– by Lindsey Grubbs, Wood Institute travel grantee*
Hysteria posed a unique challenge to the medical profession in the late nineteenth century. As clinicians increasingly relied upon advances in instrumentation and laboratory science to diagnose organic disease, hysteria remained an enigma, mimicking organic disorder without discernable cause. S. Weir Mitchell, notorious for his work with the disorder, understood that what he once called “mysteria” was a condition with “hazy boundaries” that could not responsibly be drawn. But despite this acknowledgement (or perhaps because of it), he spent much of his career attempting to delineate between organic and hysterical disorders.
Earlier this year, I spent two weeks in the Historical Medical Library researching for my dissertation the role of literature in the creation of new psychiatric diagnoses. Seeking evidence of how Mitchell employed narrative techniques as he disseminated his vision of hysteria, I spent most of my time, of course, with the Mitchell collection. His correspondence with other physicians, patients, and literary figures, his case notes, and his lecture notes demonstrated how deeply his diagnostic and literary interests supported one another. While taking a brief Mitchell-hiatus, however, I found a less glamorous set of materials that provided unexpected insight into the solidification of hysterical diagnoses in this period: the clinical notebooks of Charles P. Mercer, a medical student at the University of Pennsylvania. These writings are a fascinating window into just how the diagnostic gaze was trained in Mitchell’s Philadelphia.
– by Wood Institute travel grantee Heather Christle*
In 1906, Alvin Borgquist – a little-known graduate student at Clark University – published the world’s first in-depth psychological study of crying, and then appears to have vanished back into a quiet, private life in his native Utah. His study is moving, strange, detached, threaded through with the racist and colonialist assumptions common to this era (and, distressingly, our own). The questionnaire he crafted to solicit data on typical crying behaviors fascinates me, forming as it does a kind of accidental poem. Here, for instance, is Borgquist’s first question:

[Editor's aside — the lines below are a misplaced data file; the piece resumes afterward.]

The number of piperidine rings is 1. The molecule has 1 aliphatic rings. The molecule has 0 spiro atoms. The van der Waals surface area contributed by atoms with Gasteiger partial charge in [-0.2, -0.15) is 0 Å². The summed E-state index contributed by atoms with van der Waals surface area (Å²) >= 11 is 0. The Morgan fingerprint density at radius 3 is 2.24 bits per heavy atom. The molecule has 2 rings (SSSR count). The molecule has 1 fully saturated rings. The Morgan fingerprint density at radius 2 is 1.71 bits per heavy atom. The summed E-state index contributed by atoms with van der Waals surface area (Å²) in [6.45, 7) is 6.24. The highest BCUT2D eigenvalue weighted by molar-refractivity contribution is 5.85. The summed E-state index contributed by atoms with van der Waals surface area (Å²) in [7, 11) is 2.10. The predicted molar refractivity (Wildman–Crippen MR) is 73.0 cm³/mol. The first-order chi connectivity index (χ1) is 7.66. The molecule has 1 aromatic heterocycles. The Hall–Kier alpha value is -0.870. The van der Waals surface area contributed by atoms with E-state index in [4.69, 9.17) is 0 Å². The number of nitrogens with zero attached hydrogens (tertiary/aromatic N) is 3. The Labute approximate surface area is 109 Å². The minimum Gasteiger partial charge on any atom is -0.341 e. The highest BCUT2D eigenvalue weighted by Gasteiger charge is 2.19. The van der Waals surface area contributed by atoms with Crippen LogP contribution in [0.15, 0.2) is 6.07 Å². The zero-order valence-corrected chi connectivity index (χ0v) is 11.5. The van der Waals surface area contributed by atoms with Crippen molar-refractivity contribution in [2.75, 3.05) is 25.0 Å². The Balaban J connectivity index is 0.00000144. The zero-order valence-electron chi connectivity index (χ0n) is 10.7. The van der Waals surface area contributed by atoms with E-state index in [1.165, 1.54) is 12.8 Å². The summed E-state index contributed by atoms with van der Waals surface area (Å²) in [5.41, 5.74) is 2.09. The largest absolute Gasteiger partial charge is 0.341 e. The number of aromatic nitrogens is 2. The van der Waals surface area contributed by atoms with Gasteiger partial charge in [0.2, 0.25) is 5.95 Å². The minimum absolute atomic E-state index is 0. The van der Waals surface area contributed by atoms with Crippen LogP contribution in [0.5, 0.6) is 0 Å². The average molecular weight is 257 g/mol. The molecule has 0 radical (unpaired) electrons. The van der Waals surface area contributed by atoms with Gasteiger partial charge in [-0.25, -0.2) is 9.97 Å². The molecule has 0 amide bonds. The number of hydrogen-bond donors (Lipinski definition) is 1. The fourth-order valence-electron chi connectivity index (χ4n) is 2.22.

As a child did you ever cry till you almost lost consciousness or things seemed to change about you? Describe a cry with utter abandon. Did it bring a sense of utter despair? Describe as fully as you can such an experience in yourself, your subjective feelings, how it grew, what caused and increased it, its physical symptoms, and all its after effects. What is wanted is a picture of a genuine and unforced fit or crisis of pure misery.
– by Christopher Willoughby, Ph.D.*
Over the last five years, I have spent months conducting research at the Historical Medical Library at The College of Physicians of Philadelphia. In my dissertation, I examine the history of slavery and racial science in American medical schools before the Civil War, and my research at the College of Physicians played an essential role in completing this project. One of the central tasks that I undertook at the Historical Medical Library was an intensive study of Joseph Leidy, the Professor of Anatomy at the University of Pennsylvania’s Medical Department for much of the second half of the nineteenth century.
– by Emily T.H. Redman*
I love the flu.
Don’t get me wrong. I don’t love the fever and chills, the runny nose, the sore throat, or the all-encompassing ache that seems to span from deep in the bones all the way to one’s hair follicles. I don’t love the complications—the respiratory infections, the myocarditis. In particular, I really don’t love the potential for death. What I love the flu for is divorced from these horrors, and lies in the pedagogical value afforded by teaching students about the history of influenza epidemics. Influenza epidemics are fascinating on a micro level, an evolving and mutating virus hitting the body with a slightly different impact every year. But flu season hits us on another level; as we collectively respond to epidemics it shapes our cultures, ideas, and traditions.
– by Paige Randazzo, Digital Projects intern
The year 2017 marks the centennial of the United States’ entry into World War I. In memory of those Fellows of the College of Physicians of Philadelphia who served in times of war, the Historical Medical Library will be creating a geo-referenced digital timeline using the letters and photographs of College Fellow and World War I surgeon George Outerbridge (1881-1967). The collection was donated to the Library in 1972 after they were found by the residents of George Outerbridge’s former home.